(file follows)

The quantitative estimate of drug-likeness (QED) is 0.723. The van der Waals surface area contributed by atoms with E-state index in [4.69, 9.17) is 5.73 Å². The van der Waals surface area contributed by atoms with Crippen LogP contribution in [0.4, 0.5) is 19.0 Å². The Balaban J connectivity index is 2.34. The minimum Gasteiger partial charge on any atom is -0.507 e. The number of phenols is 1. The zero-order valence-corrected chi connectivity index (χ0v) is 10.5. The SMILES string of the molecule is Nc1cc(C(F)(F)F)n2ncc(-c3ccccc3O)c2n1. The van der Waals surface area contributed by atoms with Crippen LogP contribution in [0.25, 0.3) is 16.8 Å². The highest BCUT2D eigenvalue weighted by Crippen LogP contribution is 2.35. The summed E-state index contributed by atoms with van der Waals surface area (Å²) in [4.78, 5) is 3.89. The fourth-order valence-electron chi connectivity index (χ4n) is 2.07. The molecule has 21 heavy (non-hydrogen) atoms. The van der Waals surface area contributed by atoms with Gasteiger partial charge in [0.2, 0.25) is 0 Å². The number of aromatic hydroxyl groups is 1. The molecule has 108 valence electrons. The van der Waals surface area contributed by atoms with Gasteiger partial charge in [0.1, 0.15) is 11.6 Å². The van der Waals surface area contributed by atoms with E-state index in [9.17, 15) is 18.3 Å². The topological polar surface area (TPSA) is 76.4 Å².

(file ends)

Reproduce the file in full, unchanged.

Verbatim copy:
The quantitative estimate of drug-likeness (QED) is 0.723. The van der Waals surface area contributed by atoms with E-state index in [4.69, 9.17) is 5.73 Å². The van der Waals surface area contributed by atoms with Crippen LogP contribution in [0.4, 0.5) is 19.0 Å². The Balaban J connectivity index is 2.34. The minimum Gasteiger partial charge on any atom is -0.507 e. The number of phenols is 1. The zero-order valence-corrected chi connectivity index (χ0v) is 10.5. The SMILES string of the molecule is Nc1cc(C(F)(F)F)n2ncc(-c3ccccc3O)c2n1. The van der Waals surface area contributed by atoms with Crippen LogP contribution in [0.25, 0.3) is 16.8 Å². The highest BCUT2D eigenvalue weighted by Crippen LogP contribution is 2.35. The summed E-state index contributed by atoms with van der Waals surface area (Å²) in [4.78, 5) is 3.89. The fourth-order valence-electron chi connectivity index (χ4n) is 2.07. The molecule has 21 heavy (non-hydrogen) atoms. The van der Waals surface area contributed by atoms with Gasteiger partial charge in [0.2, 0.25) is 0 Å². The number of aromatic hydroxyl groups is 1. The molecule has 108 valence electrons. The van der Waals surface area contributed by atoms with Gasteiger partial charge in [0.1, 0.15) is 11.6 Å². The van der Waals surface area contributed by atoms with E-state index in [9.17, 15) is 18.3 Å². The topological polar surface area (TPSA) is 76.4 Å².